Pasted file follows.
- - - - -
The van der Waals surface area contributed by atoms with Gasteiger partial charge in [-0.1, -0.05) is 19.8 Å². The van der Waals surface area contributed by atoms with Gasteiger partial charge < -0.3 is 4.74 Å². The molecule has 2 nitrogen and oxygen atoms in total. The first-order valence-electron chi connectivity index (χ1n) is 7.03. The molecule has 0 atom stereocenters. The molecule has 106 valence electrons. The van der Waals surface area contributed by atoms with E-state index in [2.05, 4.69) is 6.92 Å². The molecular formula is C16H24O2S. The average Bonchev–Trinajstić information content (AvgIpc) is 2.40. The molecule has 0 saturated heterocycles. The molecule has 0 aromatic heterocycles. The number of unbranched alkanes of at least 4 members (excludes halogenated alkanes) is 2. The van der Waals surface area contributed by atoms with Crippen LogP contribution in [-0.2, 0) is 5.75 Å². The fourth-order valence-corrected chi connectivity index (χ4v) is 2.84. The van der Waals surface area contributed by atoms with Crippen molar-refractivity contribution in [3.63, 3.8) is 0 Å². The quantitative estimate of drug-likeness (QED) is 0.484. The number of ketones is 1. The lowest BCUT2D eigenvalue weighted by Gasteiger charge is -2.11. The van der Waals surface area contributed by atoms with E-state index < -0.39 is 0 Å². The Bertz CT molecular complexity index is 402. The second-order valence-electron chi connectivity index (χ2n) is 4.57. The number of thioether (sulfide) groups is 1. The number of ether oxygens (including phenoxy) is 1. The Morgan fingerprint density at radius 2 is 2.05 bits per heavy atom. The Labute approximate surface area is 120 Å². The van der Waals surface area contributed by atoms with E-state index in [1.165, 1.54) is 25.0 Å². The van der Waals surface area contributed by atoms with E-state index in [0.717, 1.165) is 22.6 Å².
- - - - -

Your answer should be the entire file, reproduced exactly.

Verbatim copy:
The van der Waals surface area contributed by atoms with Gasteiger partial charge in [-0.1, -0.05) is 19.8 Å². The van der Waals surface area contributed by atoms with Gasteiger partial charge < -0.3 is 4.74 Å². The molecule has 2 nitrogen and oxygen atoms in total. The first-order valence-electron chi connectivity index (χ1n) is 7.03. The molecule has 0 atom stereocenters. The molecule has 106 valence electrons. The van der Waals surface area contributed by atoms with E-state index in [2.05, 4.69) is 6.92 Å². The molecular formula is C16H24O2S. The average Bonchev–Trinajstić information content (AvgIpc) is 2.40. The molecule has 0 saturated heterocycles. The molecule has 0 aromatic heterocycles. The number of unbranched alkanes of at least 4 members (excludes halogenated alkanes) is 2. The van der Waals surface area contributed by atoms with Crippen LogP contribution in [-0.2, 0) is 5.75 Å². The fourth-order valence-corrected chi connectivity index (χ4v) is 2.84. The van der Waals surface area contributed by atoms with Crippen molar-refractivity contribution in [3.63, 3.8) is 0 Å². The quantitative estimate of drug-likeness (QED) is 0.484. The number of ketones is 1. The lowest BCUT2D eigenvalue weighted by Gasteiger charge is -2.11. The van der Waals surface area contributed by atoms with E-state index < -0.39 is 0 Å². The Bertz CT molecular complexity index is 402. The second-order valence-electron chi connectivity index (χ2n) is 4.57. The number of thioether (sulfide) groups is 1. The number of ether oxygens (including phenoxy) is 1. The Morgan fingerprint density at radius 2 is 2.05 bits per heavy atom. The Labute approximate surface area is 120 Å². The van der Waals surface area contributed by atoms with E-state index in [1.165, 1.54) is 25.0 Å². The van der Waals surface area contributed by atoms with E-state index in [0.717, 1.165) is 22.6 Å².